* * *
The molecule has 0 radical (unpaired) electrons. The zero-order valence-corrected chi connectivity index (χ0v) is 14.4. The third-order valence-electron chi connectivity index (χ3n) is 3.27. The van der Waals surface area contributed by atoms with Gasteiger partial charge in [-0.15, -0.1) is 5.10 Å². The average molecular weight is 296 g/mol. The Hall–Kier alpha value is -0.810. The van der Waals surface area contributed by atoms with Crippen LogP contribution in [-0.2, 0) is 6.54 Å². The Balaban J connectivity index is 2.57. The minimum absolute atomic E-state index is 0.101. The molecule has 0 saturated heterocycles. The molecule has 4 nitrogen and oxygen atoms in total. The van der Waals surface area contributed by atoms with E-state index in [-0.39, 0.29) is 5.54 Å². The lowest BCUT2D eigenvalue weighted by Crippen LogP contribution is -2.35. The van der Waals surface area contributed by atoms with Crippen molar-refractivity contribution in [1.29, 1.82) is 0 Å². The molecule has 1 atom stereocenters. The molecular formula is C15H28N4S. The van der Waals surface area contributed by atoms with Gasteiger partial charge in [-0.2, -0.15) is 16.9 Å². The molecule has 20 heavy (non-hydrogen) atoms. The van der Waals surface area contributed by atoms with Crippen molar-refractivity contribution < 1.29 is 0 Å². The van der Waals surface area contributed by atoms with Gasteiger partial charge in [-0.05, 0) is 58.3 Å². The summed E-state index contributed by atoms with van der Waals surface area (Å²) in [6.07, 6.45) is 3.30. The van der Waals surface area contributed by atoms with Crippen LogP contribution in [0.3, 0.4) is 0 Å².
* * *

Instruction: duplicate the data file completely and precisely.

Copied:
The molecule has 0 radical (unpaired) electrons. The zero-order valence-corrected chi connectivity index (χ0v) is 14.4. The third-order valence-electron chi connectivity index (χ3n) is 3.27. The van der Waals surface area contributed by atoms with Gasteiger partial charge in [-0.15, -0.1) is 5.10 Å². The average molecular weight is 296 g/mol. The Hall–Kier alpha value is -0.810. The van der Waals surface area contributed by atoms with Crippen LogP contribution in [-0.2, 0) is 6.54 Å². The Balaban J connectivity index is 2.57. The minimum absolute atomic E-state index is 0.101. The molecule has 0 saturated heterocycles. The molecule has 4 nitrogen and oxygen atoms in total. The van der Waals surface area contributed by atoms with E-state index in [-0.39, 0.29) is 5.54 Å². The lowest BCUT2D eigenvalue weighted by Crippen LogP contribution is -2.35. The van der Waals surface area contributed by atoms with Crippen molar-refractivity contribution in [1.29, 1.82) is 0 Å². The molecule has 1 atom stereocenters. The molecular formula is C15H28N4S. The van der Waals surface area contributed by atoms with Gasteiger partial charge in [-0.2, -0.15) is 16.9 Å². The molecule has 20 heavy (non-hydrogen) atoms. The van der Waals surface area contributed by atoms with Crippen molar-refractivity contribution < 1.29 is 0 Å². The van der Waals surface area contributed by atoms with Gasteiger partial charge in [-0.05, 0) is 58.3 Å². The summed E-state index contributed by atoms with van der Waals surface area (Å²) in [6.07, 6.45) is 3.30. The van der Waals surface area contributed by atoms with Crippen LogP contribution in [0.3, 0.4) is 0 Å².